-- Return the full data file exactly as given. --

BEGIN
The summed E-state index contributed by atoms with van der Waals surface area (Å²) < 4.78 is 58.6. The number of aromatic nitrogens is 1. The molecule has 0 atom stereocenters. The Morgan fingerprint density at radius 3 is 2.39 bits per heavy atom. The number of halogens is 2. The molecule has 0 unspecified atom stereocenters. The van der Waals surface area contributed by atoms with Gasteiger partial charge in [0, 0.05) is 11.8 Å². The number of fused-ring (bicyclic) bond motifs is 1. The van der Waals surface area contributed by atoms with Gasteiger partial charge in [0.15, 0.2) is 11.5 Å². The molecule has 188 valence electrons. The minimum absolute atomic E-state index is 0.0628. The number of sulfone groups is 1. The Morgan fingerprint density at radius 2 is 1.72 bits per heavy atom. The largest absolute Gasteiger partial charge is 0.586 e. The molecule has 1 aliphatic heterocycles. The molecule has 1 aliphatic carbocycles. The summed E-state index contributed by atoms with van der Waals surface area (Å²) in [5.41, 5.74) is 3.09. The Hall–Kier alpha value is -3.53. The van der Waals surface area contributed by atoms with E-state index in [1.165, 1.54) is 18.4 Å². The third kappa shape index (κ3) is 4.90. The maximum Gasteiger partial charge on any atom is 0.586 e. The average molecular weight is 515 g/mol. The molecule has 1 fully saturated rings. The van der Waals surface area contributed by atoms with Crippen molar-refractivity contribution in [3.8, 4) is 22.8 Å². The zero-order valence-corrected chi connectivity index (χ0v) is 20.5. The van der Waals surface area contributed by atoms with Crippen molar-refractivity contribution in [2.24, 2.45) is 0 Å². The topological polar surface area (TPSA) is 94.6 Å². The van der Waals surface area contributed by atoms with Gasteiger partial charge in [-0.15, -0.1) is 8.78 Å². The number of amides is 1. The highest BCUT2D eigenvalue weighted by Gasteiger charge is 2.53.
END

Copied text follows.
The summed E-state index contributed by atoms with van der Waals surface area (Å²) < 4.78 is 58.6. The number of aromatic nitrogens is 1. The molecule has 0 atom stereocenters. The Morgan fingerprint density at radius 3 is 2.39 bits per heavy atom. The number of halogens is 2. The molecule has 0 unspecified atom stereocenters. The van der Waals surface area contributed by atoms with Gasteiger partial charge in [0, 0.05) is 11.8 Å². The number of fused-ring (bicyclic) bond motifs is 1. The van der Waals surface area contributed by atoms with Gasteiger partial charge in [0.15, 0.2) is 11.5 Å². The molecule has 188 valence electrons. The minimum absolute atomic E-state index is 0.0628. The number of sulfone groups is 1. The Morgan fingerprint density at radius 2 is 1.72 bits per heavy atom. The largest absolute Gasteiger partial charge is 0.586 e. The molecule has 1 aliphatic heterocycles. The molecule has 1 aliphatic carbocycles. The summed E-state index contributed by atoms with van der Waals surface area (Å²) in [5.41, 5.74) is 3.09. The Hall–Kier alpha value is -3.53. The van der Waals surface area contributed by atoms with E-state index in [1.165, 1.54) is 18.4 Å². The third kappa shape index (κ3) is 4.90. The maximum Gasteiger partial charge on any atom is 0.586 e. The average molecular weight is 515 g/mol. The molecule has 1 fully saturated rings. The van der Waals surface area contributed by atoms with Crippen molar-refractivity contribution in [3.8, 4) is 22.8 Å². The zero-order valence-corrected chi connectivity index (χ0v) is 20.5. The van der Waals surface area contributed by atoms with Crippen molar-refractivity contribution in [2.24, 2.45) is 0 Å². The topological polar surface area (TPSA) is 94.6 Å². The van der Waals surface area contributed by atoms with Gasteiger partial charge in [-0.15, -0.1) is 8.78 Å². The number of amides is 1. The highest BCUT2D eigenvalue weighted by Gasteiger charge is 2.53.